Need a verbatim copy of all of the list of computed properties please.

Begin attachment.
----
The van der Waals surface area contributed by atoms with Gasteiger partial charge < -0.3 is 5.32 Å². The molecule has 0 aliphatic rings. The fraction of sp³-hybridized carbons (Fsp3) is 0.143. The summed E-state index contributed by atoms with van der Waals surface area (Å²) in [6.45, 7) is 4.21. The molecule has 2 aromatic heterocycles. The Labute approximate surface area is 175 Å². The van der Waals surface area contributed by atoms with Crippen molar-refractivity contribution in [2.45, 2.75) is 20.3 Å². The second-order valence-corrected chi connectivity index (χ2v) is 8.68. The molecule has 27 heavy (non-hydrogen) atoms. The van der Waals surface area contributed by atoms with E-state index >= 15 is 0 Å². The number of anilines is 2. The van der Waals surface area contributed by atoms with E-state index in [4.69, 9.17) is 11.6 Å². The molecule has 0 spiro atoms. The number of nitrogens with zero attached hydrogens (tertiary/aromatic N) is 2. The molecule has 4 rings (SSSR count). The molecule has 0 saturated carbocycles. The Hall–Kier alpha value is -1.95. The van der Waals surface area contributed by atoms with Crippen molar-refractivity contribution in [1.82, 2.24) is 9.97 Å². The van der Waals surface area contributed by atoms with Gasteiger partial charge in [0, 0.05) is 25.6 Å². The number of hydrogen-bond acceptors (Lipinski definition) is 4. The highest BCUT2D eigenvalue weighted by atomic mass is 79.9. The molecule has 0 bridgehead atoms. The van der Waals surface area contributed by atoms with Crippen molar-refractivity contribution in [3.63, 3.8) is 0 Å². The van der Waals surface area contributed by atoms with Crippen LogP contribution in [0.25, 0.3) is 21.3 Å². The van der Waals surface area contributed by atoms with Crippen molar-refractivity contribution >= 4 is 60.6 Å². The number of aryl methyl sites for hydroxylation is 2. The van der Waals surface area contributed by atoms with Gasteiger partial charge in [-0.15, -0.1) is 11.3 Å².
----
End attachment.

The van der Waals surface area contributed by atoms with Gasteiger partial charge < -0.3 is 5.32 Å². The molecule has 0 aliphatic rings. The fraction of sp³-hybridized carbons (Fsp3) is 0.143. The summed E-state index contributed by atoms with van der Waals surface area (Å²) in [6.45, 7) is 4.21. The molecule has 2 aromatic heterocycles. The Labute approximate surface area is 175 Å². The van der Waals surface area contributed by atoms with Crippen molar-refractivity contribution in [2.45, 2.75) is 20.3 Å². The second-order valence-corrected chi connectivity index (χ2v) is 8.68. The molecule has 27 heavy (non-hydrogen) atoms. The van der Waals surface area contributed by atoms with E-state index >= 15 is 0 Å². The number of anilines is 2. The van der Waals surface area contributed by atoms with E-state index in [4.69, 9.17) is 11.6 Å². The molecule has 0 spiro atoms. The number of nitrogens with zero attached hydrogens (tertiary/aromatic N) is 2. The molecule has 4 rings (SSSR count). The molecule has 0 saturated carbocycles. The Hall–Kier alpha value is -1.95. The van der Waals surface area contributed by atoms with Crippen molar-refractivity contribution in [1.82, 2.24) is 9.97 Å². The van der Waals surface area contributed by atoms with Gasteiger partial charge in [0, 0.05) is 25.6 Å². The number of hydrogen-bond acceptors (Lipinski definition) is 4. The highest BCUT2D eigenvalue weighted by atomic mass is 79.9. The molecule has 0 bridgehead atoms. The van der Waals surface area contributed by atoms with Crippen molar-refractivity contribution in [3.63, 3.8) is 0 Å². The van der Waals surface area contributed by atoms with Crippen LogP contribution in [0.25, 0.3) is 21.3 Å². The van der Waals surface area contributed by atoms with Crippen molar-refractivity contribution >= 4 is 60.6 Å². The number of aryl methyl sites for hydroxylation is 2. The van der Waals surface area contributed by atoms with Gasteiger partial charge in [-0.15, -0.1) is 11.3 Å².